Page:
Friday Lightning Round: Charles in charge

This is a rush transcript from "Special Report," October 19, 2012. This copy may not be in its final form and may be updated.

BRET BAIER, ANCHOR: Every week viewers vote for their choice online. This is our Friday Lightning Round. This week Charles pick won with 62 percent of the vote. No speech tonight, Charles, because we're short on time. What is the question?

CHARLES KRAUTHAMMER, SYNDICATED COLUMNIST: Given Candy Crowley's appalling performance in the debate -- you will notice this is an extremely objective and nonjudgmental question -- should the next debate and all debates after that be moderated by Alex Trebek? Give the question. Get out of the way. If not, why not?

Now, the correct answer is yes, Alex Trebek, or perhaps "Who is Alex Trebek?"

(LAUGHTER)

KRAUTHAMMER: But the reason is simple. We have 300 hours a year of Sunday talk shows, where there is an inquisition of the politician. We have four-and-a-half hours every four years of the candidates for the presidency alone on the stage. Leave them alone. Let them argue and debate and fact check each other. That is not the role of the moderator. That is the correct answer. And I'm interested in hearing any dissension.

KIRSTEN POWERS, COLUMNIST, NEW YORK POST: Dare I say no? The only thing I would quibble with is I don't think that Candy Crowley was that terrible except for that one moment. I prefer Jim Lerher approach, which is closer to what Charles is say, which is let them go at each other.

BAIER: Steve?

STEVE HAYES, SENIOR WRITER, THE WEEKLY STANDARD: I agree with Kirsten. I think it's more of a Jim Lehrer approach.  You just want them to be there, shape the debate. Help formulate the questions and then get out of the way. But don't step on them, and don't fact check unless you know the facts you're correcting are actually wrong.

BAIER: So that leads to us the debate on Monday. Bob Schieffer in the chair as moderator, sitting down. The format is -- the questions, two-minute answers. But more like this going back and forth in the subject areas for a while. Steve?

HAYES: I think Bob Schieffer does a good job on "Face the Nation." I have confidence that he'll do a good job here the other night. The big question is how much time is he going to spend on Libya? And will he ask questions in a way -- in the aggressive sort of way, that they need to be asked at this point in order to draw information out of the president.

BAIER: But that doesn't sound like get out of the way.

Kirsten: Yeah but --

HAYES: Look, ask the questions, be aggressive, and then get out of the way.

POWERS: Here is the thing. Let Mitt Romney and Obama interact. And Mitt Romney needs to be better prepared than he was in the last debate. And he should not give up until he gets to the bottom of it. That is what I would do if I was him.

KRAUTHAMMER: The reason that Romney did not win the debate, the second debate running away, is that he whiffed on the hanging curveball on Libya. It was just hanging out there and he missed it. But he's very lucky he gets a second chance.

I think he has to hammer Obama -- don't rely on the moderator – hammer Obama on the statement that he is offended that anybody would even imply he misled. You go through a catalog of misleading and you go after the statement that the president made that every piece of information is laid out. It's a question of honesty and leadership.  It's not that people care so much about Libya, but they don't like our country humiliated and the leadership lying about it.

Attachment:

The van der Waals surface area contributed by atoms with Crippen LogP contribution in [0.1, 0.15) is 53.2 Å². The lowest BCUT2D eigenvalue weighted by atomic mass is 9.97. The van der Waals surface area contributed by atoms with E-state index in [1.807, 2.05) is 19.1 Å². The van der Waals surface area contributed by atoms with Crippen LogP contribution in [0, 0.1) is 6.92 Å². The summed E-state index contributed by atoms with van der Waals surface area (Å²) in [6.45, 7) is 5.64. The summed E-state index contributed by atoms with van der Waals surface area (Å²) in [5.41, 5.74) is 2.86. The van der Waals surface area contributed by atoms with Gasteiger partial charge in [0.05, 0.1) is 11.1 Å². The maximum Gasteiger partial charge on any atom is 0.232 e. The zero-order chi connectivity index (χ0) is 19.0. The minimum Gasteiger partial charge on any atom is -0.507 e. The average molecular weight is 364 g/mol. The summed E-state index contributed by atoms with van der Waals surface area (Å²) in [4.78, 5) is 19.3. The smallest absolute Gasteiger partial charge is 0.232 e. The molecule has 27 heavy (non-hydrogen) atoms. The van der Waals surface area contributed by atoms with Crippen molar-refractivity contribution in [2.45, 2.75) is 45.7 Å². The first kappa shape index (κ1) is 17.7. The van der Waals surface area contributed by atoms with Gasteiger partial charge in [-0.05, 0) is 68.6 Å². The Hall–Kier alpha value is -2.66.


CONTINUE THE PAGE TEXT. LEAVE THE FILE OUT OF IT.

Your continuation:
BAIER: By the way, quickly, got a lot of emails that you said President Obama won on points.

KRAUTHAMMER: He won points because I call them like I see them. But it was a narrow victory. And the fact that Romney had one high point, his one great answer on the economy, is the reason that the polls showed that on the economy, he won in that debate. And that neutralized its effect on the trajectory of the election.

BAIER: "Newsweek" going digital? No more print "Newsweek." Kind of a big moment.

KRAUTHAMMER: Well, it died several years ago. Tina Brown had kept it alive through rather skillful sensationalism. But you can't cheat the bottom line.

POWERS: This is just the way everyone's going to be going eventually. I think that this is the first of the sort of old great, you know, weeklies that will go this way.

BAIER: Steve?

HAYES: Emphasis on "old." I'm sad any time -- as a guy who writes for a magazine -- I'm sad any time a magazine goes under or has to go digital like this. But when is the last time you read the hardcopy of "Newsweek" magazine? A decade ago?

KRAUTHAMMER: And think of all the trees that will live as a result of this.

BAIER: But do you think that that's the way it's all going to go?

KRAUTHAMMER: I think magazines are completely obsolete. There may be a remnant of people who want to have a hardcopy newspaper. But they are probably old and dying.

POWERS: Just the idea of something that is a week old is not -- you know, we're used to getting everything instantly now. We're on Twitter getting our news. Why would we wait for this?

HAYES: There has to be room for solid, strong, well-sourced long form reporting in things that come in chunks of more than a sentence.

KRAUTHAMMER: That is what they said about the horse and buggy.

HAYES: That's why people should subscribe to the Weekly Standard.

(LAUGHTER)

BAIER: OK, after that promotional effort I'll try to stop the e-mails from flowing. We've had a couple of other e-mail generators tonight, too.

KRAUTHAMMER: I certainly hope so.

BAIER: I'll send them your way. That is it for the panel. But stay tuned for knowing your interview subject.

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